Question from a reader:”My kids received a cow as a gift. The cow had calves. The kids sold the calves but the sale was in their name and they received the income. Do I have to report this as Farm Income?”
My answer is that I love questions like this. They MOOve me. Okay, bad puns, aside, if the cow was a gift, that was great. The issue surfaces with the calves. The calves were property of your kids and all things being equal, if they didn’t sell the calves, they wouldn’t have an issue, since you can keep a gift and not declare taxes on it. You may have to feed and milk the results of this particular gift but it is too cool a tax question to not ponder about.
If everything was in the kids name and they sold the cows, they have entered into a contract which they decided to enforce. Not knowing their ages, I will assume they are minors and have opted not to rescind the contract. They therefore have made a gain on the sale of their cows. Remember the basic tax rule from the IRS? You are taxed on all worldwide income. Income based on age isn’t a requirement. The kids made a sale and made a profit on it from selling the cows. For those who don’t know, minors can rescind contracts and that makes adults who get into a contract with them liable for being on the hook for bad business decisions. That is one reason you are asked if you are over 18 in some business transactions that don’t involve wild time, drugs or rock and roll. Assuming that the gift wasn’t from your brother or somebody who was a partner on the farm, you may not have a farm income issue but the kids have an income received issue.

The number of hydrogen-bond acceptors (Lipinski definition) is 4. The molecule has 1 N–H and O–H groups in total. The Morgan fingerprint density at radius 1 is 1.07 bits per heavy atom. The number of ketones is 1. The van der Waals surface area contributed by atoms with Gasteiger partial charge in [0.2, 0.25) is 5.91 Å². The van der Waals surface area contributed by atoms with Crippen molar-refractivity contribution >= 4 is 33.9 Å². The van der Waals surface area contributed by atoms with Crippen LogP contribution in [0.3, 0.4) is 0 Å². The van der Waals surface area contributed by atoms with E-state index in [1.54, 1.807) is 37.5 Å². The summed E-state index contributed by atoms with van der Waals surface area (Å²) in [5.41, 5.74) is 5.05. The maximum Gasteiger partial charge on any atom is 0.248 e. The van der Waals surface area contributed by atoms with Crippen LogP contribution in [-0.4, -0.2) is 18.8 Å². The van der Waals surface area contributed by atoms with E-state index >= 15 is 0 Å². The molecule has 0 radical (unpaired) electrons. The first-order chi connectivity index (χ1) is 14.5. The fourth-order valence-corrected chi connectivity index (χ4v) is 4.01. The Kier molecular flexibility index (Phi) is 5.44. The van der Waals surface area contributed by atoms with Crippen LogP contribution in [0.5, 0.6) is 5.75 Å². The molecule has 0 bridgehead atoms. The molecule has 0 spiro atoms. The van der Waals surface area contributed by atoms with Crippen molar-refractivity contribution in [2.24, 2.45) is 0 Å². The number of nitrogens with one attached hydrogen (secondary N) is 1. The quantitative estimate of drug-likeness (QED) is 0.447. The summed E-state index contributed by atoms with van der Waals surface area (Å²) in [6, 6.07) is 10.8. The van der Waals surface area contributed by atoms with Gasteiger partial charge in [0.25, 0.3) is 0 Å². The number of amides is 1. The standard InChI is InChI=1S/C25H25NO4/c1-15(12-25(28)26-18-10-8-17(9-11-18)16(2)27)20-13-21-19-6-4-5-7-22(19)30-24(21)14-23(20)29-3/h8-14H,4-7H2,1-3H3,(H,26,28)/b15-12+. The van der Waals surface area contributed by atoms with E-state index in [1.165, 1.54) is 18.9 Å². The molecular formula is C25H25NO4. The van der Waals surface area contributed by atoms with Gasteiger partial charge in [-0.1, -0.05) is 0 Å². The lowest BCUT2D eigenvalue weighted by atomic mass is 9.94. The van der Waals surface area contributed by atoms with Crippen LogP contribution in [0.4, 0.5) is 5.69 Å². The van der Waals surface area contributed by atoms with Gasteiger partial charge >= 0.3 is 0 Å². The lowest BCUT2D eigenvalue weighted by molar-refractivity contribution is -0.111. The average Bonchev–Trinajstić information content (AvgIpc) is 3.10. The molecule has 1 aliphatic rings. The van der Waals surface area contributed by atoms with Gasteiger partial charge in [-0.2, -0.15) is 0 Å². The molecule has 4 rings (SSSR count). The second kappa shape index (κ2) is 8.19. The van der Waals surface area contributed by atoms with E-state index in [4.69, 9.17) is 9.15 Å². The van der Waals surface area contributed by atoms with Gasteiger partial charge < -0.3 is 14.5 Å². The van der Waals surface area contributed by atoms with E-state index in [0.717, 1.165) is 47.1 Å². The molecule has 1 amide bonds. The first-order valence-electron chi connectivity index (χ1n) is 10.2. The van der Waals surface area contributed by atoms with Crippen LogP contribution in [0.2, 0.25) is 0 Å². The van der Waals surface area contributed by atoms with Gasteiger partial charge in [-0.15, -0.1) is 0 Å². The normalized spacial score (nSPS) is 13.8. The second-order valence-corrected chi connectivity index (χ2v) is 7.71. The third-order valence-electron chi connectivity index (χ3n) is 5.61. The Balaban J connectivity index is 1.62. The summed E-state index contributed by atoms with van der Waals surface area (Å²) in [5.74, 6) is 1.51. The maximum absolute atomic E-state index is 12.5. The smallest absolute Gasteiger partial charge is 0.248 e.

Depending on how much cash they received they may still be below the filing requirements so they may get off tax free though somebody had a lot of cow flop to clean while the calves were growing up. Keep the tax questions coming gang!
Important Stimulus Related Update:
Just so everybody knows – From reading what is in the Federal, not state proposed package for the economic stimulus that Congress is trying to get through, there will be a proposed increase in unemployment benefits and possible medical extended coverage. There will not be as of now a cash stimulus rebate. I rebate that there will not be a cash rebate. There will be a possible $500 tax break for single people and $1000 for couples who are employed. That means that possibly for the first part of 2009, if you are employed, you will have $20 or so less taken out of your paycheck for Federal taxes if it goes through. There are other more global proposed items but I figured you guys and gals wanted to get the actual cash part that was coming directly to us. More as it develops.
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Kim Isaac Greenblatt
Are my kids calves tax deductible? Moo